The Discipline of Not Being Fixed

The Discipline of Not Being Fixed

Pine Cones

Pine Cones It’s funny how easy it is for me to have epiphanies about someone else’s life.

This past week, I was driving, listening to a message from a friend. She was talking about her experiences in therapy, and about wanting to be fixed. Like me, she struggles with perfectionism and wanting to be what everyone needs.

She is going to therapy for herself, of course, but also because she wants to correct the things that are “wrong with her” so that she isn’t a burden to anyone else.

Cue epiphany.

I’m in therapy, too. I don’t know all the ins and outs of my friend’s desire to please people, but I know that I want to make sure that I never give anyone a reason not to love me, or to leave me. Just a few weeks ago, I sat in that lovely, sunny room, on the green couch, looked my therapist in the eye and said: “I just want to be fixed. Now.”

But I don’t want to be fixed for me, per se. I want to be fixed so that I don’t worry that my relationships will fade away if I should happen to come across as inconsistent. I want to be fixed so that I don’t have to feel uncomfortable because I left my dishes in the sink, or didn’t reply to an email as quickly as I’d hoped, or said something awkward and left it hanging in the air.

I didn’t want therapy to help me come to terms with my perfectionism and help me deal with the fact that I wasn’t perfect. I wanted it to make me perfect.

Epiphanies are funny. They always seem to require something of me. I have the information, and can often decide how to proceed, but there is no question that I need to do something with the new knowledge, whether I want to or not.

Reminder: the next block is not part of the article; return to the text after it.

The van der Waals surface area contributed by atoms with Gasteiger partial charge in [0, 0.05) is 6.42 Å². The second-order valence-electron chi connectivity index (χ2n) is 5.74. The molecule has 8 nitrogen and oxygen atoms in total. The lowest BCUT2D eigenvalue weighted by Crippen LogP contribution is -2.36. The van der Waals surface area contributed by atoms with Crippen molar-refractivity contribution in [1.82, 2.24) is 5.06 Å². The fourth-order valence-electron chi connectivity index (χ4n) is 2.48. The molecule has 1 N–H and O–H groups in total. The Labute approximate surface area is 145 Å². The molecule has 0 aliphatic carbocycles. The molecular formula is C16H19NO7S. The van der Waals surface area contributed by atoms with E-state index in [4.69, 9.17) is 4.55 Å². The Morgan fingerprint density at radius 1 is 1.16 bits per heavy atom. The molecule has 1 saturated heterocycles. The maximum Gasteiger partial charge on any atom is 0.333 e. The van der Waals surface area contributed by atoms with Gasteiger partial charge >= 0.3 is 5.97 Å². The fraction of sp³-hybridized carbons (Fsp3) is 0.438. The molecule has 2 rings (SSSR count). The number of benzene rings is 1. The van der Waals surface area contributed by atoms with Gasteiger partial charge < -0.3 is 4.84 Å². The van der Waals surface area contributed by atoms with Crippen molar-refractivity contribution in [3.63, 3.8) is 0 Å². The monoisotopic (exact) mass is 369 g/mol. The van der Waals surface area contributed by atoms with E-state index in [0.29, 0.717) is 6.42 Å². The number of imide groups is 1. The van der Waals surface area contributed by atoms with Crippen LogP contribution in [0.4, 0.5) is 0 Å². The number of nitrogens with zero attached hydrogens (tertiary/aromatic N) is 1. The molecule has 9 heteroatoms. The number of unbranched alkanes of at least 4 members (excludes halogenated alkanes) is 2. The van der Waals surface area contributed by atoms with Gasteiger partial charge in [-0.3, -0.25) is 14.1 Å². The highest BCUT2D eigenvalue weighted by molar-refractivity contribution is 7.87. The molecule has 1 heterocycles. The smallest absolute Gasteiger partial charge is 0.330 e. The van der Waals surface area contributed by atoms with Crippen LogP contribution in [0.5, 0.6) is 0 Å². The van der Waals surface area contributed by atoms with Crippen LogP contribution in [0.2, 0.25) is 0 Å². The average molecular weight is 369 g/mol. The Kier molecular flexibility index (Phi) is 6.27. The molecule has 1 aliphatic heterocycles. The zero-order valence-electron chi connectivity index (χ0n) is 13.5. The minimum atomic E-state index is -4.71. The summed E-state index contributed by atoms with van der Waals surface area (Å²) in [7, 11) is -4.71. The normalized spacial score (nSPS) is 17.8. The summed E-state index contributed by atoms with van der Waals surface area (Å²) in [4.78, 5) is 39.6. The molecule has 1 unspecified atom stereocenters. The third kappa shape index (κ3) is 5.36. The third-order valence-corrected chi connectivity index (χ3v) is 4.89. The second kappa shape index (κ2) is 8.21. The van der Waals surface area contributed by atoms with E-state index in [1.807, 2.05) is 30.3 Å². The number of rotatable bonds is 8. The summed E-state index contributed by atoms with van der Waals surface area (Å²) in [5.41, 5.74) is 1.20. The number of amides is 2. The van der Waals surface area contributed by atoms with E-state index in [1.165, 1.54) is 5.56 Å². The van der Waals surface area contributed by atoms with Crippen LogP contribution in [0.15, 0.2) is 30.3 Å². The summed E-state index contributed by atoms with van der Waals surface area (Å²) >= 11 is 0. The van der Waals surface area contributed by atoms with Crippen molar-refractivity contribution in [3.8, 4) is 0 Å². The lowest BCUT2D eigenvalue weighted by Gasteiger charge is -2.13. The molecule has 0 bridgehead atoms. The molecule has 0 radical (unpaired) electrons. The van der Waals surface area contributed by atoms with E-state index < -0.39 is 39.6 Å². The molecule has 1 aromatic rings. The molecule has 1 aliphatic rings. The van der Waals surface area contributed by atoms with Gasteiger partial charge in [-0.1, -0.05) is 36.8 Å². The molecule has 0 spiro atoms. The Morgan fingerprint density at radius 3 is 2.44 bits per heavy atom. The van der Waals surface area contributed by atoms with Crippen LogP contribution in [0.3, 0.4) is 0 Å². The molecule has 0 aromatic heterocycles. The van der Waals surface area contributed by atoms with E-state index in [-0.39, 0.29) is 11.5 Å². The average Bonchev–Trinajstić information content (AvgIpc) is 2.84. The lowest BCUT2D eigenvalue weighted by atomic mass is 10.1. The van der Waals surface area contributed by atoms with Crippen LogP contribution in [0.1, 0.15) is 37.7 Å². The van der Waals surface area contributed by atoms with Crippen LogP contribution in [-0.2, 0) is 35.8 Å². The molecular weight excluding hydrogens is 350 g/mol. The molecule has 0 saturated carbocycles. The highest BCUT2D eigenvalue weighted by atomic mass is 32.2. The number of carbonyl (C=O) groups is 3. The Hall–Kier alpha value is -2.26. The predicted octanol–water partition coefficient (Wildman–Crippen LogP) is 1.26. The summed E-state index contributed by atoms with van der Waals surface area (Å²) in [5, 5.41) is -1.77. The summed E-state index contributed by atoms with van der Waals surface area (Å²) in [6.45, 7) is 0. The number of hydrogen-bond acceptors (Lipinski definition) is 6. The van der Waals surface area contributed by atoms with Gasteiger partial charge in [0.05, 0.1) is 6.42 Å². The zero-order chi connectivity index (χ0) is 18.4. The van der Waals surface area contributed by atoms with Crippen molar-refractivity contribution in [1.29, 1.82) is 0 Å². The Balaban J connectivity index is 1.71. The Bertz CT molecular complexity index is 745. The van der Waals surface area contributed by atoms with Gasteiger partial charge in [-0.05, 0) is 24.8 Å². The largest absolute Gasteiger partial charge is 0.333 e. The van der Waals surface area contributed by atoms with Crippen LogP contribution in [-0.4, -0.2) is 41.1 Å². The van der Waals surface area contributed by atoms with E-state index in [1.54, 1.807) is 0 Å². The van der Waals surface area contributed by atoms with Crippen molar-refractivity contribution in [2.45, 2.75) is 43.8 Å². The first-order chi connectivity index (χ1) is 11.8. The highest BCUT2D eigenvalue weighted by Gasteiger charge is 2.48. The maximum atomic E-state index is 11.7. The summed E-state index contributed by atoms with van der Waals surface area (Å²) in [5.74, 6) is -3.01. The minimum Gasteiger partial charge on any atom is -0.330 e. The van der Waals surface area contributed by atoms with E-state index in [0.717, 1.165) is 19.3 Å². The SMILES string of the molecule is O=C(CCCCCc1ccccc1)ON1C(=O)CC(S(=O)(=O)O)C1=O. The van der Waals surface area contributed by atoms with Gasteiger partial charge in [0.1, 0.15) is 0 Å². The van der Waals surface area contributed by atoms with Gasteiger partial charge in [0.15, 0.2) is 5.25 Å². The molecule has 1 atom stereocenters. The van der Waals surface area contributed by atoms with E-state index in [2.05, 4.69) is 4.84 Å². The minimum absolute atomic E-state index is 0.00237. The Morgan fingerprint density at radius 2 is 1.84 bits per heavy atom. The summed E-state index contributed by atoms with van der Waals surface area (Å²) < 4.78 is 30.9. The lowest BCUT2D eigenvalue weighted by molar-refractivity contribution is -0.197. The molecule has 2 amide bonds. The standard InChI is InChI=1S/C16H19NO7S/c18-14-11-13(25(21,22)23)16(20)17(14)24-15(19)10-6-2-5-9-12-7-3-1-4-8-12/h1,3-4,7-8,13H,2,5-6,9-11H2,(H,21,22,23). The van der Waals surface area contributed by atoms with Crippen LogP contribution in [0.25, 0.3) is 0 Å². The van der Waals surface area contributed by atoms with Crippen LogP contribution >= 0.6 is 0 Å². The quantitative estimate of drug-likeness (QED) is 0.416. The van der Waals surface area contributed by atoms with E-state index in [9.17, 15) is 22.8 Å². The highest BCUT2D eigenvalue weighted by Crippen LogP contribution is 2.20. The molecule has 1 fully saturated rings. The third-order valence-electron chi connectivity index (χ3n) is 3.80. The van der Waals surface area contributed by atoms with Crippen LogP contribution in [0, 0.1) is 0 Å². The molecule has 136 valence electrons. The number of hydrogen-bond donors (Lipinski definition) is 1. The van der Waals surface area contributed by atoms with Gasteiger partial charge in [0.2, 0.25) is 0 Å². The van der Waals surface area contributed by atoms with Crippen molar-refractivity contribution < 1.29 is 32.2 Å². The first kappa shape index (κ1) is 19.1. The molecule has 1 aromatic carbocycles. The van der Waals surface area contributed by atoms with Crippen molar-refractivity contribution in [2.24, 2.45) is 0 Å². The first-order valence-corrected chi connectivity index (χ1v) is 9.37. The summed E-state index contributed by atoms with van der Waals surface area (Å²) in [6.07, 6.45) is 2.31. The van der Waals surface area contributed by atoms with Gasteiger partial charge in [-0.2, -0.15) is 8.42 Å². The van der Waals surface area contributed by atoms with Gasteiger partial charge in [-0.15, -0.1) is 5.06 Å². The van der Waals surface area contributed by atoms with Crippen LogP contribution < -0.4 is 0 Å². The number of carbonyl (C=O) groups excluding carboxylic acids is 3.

I am one for discipline. I hold myself to high standards in all areas of life.

Lately, these standards have not relaxed, but my ability to execute them has. I feel like I am always letting myself down.

I know that it is no great horror that I don’t put my clothes away immediately after taking them off, my fruit sometimes goes bad before I eat it, and my blog doesn’t always go up on time. I know that in my brain, but my heart is still waiting for one little adjustment, just the thing to make things work like a clock again.

It is no great surprise, perhaps, that God often asks an unusual discipline of me. As I began to panic about how this new information would change my life, a sentence formed: the discipline of not being fixed. 

I have begun to practice it.

Recently, I read an article which referenced an idea in Milan Kundera’s The Unbearable Lightness of Being. He suggests that there are two kinds of womanizers: those who look for the perfect woman unsuccessfully, and those who think that the woman they are with is perfect.

I have been unable to stop thinking about this idea (nor do I think that it is just about womanizers). I am not a person who expects perfection from others, but I treat myself this way. I am like the first type of womanizer, approaching myself, seeking perfection, and turning away, disappointed.

But now, I am practicing not being fixed. Said another way, I am practicing being human. When I begin to feel anxious about the things I’m not doing (or not doing to my standards) I am beginning to speak my own humanity over myself. It is taking every ounce of grace within me to see this, not as a cop-out, but as a relaxation into the person I was created to be.

I was not created to be perfect.

This is a staggering thought, for me. It is easy to think that if I change a few things, tweak this or that, I can achieve perfection (though I’ve often said that this is impossible). How hard it is to realize that perfection isn’t actually the best case scenario.

It is humbling to stand before my life and think that the inconsistency and doubt and meandering and watching of an entire season of something or other in bed might not actually be a deviation from the essence of what it means to be human, but actually much closer to center than I was when I was checking more boxes and not falling through cracks as readily.

I’ve been praying to see over the past year and change. It is perhaps no coincidence that the phrase my therapist says most often during our sessions is “just notice.”

I look at each day, each moment, each feeling and thought. Sometimes I feel broken, or flawed, or gangly. I lean into the worn-in chair of my own humanity, and I just notice.

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